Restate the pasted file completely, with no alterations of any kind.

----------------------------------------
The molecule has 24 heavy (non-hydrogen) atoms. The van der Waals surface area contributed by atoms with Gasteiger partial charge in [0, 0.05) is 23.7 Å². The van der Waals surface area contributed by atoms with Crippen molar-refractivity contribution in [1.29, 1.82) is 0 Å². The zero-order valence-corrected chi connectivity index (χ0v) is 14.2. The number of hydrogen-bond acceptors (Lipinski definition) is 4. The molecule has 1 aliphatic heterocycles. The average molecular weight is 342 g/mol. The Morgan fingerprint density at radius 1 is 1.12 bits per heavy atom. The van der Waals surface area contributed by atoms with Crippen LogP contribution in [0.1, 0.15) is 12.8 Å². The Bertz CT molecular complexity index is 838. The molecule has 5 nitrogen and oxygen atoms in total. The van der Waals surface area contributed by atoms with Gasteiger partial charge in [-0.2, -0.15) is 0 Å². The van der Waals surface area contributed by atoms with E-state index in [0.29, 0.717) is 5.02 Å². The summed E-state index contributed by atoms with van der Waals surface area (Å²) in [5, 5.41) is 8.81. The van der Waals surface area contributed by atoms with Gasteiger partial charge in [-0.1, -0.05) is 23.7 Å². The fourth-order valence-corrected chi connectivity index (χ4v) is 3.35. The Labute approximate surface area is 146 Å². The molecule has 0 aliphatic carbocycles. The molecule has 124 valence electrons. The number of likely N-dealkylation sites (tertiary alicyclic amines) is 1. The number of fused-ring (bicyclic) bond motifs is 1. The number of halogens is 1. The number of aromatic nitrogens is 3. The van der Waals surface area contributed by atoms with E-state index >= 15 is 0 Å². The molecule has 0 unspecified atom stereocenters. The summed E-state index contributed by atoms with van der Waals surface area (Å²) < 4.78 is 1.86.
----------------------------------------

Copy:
The molecule has 24 heavy (non-hydrogen) atoms. The van der Waals surface area contributed by atoms with Gasteiger partial charge in [0, 0.05) is 23.7 Å². The van der Waals surface area contributed by atoms with Crippen molar-refractivity contribution in [1.29, 1.82) is 0 Å². The zero-order valence-corrected chi connectivity index (χ0v) is 14.2. The number of hydrogen-bond acceptors (Lipinski definition) is 4. The molecule has 1 aliphatic heterocycles. The average molecular weight is 342 g/mol. The Morgan fingerprint density at radius 1 is 1.12 bits per heavy atom. The van der Waals surface area contributed by atoms with Crippen LogP contribution in [0.1, 0.15) is 12.8 Å². The Bertz CT molecular complexity index is 838. The molecule has 5 nitrogen and oxygen atoms in total. The van der Waals surface area contributed by atoms with Gasteiger partial charge in [-0.2, -0.15) is 0 Å². The van der Waals surface area contributed by atoms with E-state index in [0.29, 0.717) is 5.02 Å². The summed E-state index contributed by atoms with van der Waals surface area (Å²) in [5, 5.41) is 8.81. The van der Waals surface area contributed by atoms with Gasteiger partial charge in [-0.1, -0.05) is 23.7 Å². The fourth-order valence-corrected chi connectivity index (χ4v) is 3.35. The Labute approximate surface area is 146 Å². The molecule has 0 aliphatic carbocycles. The molecule has 124 valence electrons. The number of likely N-dealkylation sites (tertiary alicyclic amines) is 1. The number of fused-ring (bicyclic) bond motifs is 1. The number of halogens is 1. The number of aromatic nitrogens is 3. The van der Waals surface area contributed by atoms with E-state index >= 15 is 0 Å². The molecule has 0 unspecified atom stereocenters. The summed E-state index contributed by atoms with van der Waals surface area (Å²) < 4.78 is 1.86.